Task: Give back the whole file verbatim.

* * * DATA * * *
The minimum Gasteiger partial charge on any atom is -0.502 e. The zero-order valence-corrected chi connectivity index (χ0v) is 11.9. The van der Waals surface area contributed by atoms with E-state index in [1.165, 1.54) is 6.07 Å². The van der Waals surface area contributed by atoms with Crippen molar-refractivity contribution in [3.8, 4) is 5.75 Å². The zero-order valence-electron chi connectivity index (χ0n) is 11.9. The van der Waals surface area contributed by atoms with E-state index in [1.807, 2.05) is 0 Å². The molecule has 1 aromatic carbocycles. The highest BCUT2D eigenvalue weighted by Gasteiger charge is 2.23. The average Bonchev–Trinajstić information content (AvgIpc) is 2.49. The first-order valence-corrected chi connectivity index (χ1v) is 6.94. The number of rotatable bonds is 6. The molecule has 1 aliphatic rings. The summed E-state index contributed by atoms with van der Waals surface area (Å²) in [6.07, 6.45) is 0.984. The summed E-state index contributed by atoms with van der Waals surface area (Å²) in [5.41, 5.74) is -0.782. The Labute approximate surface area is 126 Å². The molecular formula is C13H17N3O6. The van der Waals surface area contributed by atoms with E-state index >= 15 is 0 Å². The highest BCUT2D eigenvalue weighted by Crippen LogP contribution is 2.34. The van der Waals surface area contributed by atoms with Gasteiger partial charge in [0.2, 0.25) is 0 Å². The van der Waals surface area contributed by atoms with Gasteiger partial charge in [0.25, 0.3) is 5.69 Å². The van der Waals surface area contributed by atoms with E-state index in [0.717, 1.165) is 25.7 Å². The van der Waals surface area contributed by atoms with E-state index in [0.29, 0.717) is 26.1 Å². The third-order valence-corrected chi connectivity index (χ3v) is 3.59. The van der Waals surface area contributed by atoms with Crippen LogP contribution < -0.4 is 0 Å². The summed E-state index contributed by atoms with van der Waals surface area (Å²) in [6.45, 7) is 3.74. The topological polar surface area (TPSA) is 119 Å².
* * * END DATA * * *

The minimum Gasteiger partial charge on any atom is -0.502 e. The zero-order valence-corrected chi connectivity index (χ0v) is 11.9. The van der Waals surface area contributed by atoms with E-state index in [1.165, 1.54) is 6.07 Å². The van der Waals surface area contributed by atoms with Crippen molar-refractivity contribution in [3.8, 4) is 5.75 Å². The zero-order valence-electron chi connectivity index (χ0n) is 11.9. The van der Waals surface area contributed by atoms with E-state index in [1.807, 2.05) is 0 Å². The molecule has 1 aromatic carbocycles. The highest BCUT2D eigenvalue weighted by Gasteiger charge is 2.23. The average Bonchev–Trinajstić information content (AvgIpc) is 2.49. The first-order valence-corrected chi connectivity index (χ1v) is 6.94. The number of rotatable bonds is 6. The molecule has 1 aliphatic rings. The summed E-state index contributed by atoms with van der Waals surface area (Å²) in [6.07, 6.45) is 0.984. The summed E-state index contributed by atoms with van der Waals surface area (Å²) in [5.41, 5.74) is -0.782. The Labute approximate surface area is 126 Å². The molecular formula is C13H17N3O6. The van der Waals surface area contributed by atoms with E-state index >= 15 is 0 Å². The highest BCUT2D eigenvalue weighted by Crippen LogP contribution is 2.34. The van der Waals surface area contributed by atoms with Gasteiger partial charge in [0.2, 0.25) is 0 Å². The van der Waals surface area contributed by atoms with Gasteiger partial charge in [0.25, 0.3) is 5.69 Å². The van der Waals surface area contributed by atoms with E-state index in [0.717, 1.165) is 25.7 Å². The van der Waals surface area contributed by atoms with E-state index in [0.29, 0.717) is 26.1 Å². The third-order valence-corrected chi connectivity index (χ3v) is 3.59. The van der Waals surface area contributed by atoms with Crippen LogP contribution < -0.4 is 0 Å². The summed E-state index contributed by atoms with van der Waals surface area (Å²) in [6.45, 7) is 3.74. The topological polar surface area (TPSA) is 119 Å².